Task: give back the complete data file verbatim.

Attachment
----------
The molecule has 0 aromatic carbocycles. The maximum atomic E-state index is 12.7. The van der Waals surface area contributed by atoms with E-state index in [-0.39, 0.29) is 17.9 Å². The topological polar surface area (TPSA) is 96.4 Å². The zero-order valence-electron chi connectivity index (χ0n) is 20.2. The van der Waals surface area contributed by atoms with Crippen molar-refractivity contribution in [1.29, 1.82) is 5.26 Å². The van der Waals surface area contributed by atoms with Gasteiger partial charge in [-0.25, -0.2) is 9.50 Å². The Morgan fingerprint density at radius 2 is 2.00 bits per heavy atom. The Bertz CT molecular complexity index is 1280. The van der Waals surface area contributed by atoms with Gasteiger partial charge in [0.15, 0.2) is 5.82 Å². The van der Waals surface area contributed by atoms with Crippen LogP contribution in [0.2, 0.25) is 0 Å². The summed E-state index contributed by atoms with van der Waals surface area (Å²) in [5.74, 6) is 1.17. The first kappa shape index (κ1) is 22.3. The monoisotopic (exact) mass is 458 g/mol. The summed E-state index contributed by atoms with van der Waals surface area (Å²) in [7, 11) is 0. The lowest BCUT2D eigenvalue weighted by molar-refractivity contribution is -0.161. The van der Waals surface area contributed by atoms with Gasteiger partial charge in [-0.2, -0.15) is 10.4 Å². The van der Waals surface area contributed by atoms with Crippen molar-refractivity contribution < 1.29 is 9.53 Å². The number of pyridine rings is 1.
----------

The molecule has 0 aromatic carbocycles. The maximum atomic E-state index is 12.7. The van der Waals surface area contributed by atoms with E-state index in [-0.39, 0.29) is 17.9 Å². The topological polar surface area (TPSA) is 96.4 Å². The zero-order valence-electron chi connectivity index (χ0n) is 20.2. The van der Waals surface area contributed by atoms with Crippen molar-refractivity contribution in [1.29, 1.82) is 5.26 Å². The van der Waals surface area contributed by atoms with Gasteiger partial charge in [-0.25, -0.2) is 9.50 Å². The Morgan fingerprint density at radius 2 is 2.00 bits per heavy atom. The Bertz CT molecular complexity index is 1280. The van der Waals surface area contributed by atoms with Gasteiger partial charge in [0.15, 0.2) is 5.82 Å². The van der Waals surface area contributed by atoms with Crippen LogP contribution in [0.2, 0.25) is 0 Å². The summed E-state index contributed by atoms with van der Waals surface area (Å²) in [5.74, 6) is 1.17. The first kappa shape index (κ1) is 22.3. The monoisotopic (exact) mass is 458 g/mol. The summed E-state index contributed by atoms with van der Waals surface area (Å²) in [7, 11) is 0. The lowest BCUT2D eigenvalue weighted by molar-refractivity contribution is -0.161. The van der Waals surface area contributed by atoms with Gasteiger partial charge in [-0.2, -0.15) is 10.4 Å². The van der Waals surface area contributed by atoms with Crippen molar-refractivity contribution < 1.29 is 9.53 Å². The number of pyridine rings is 1.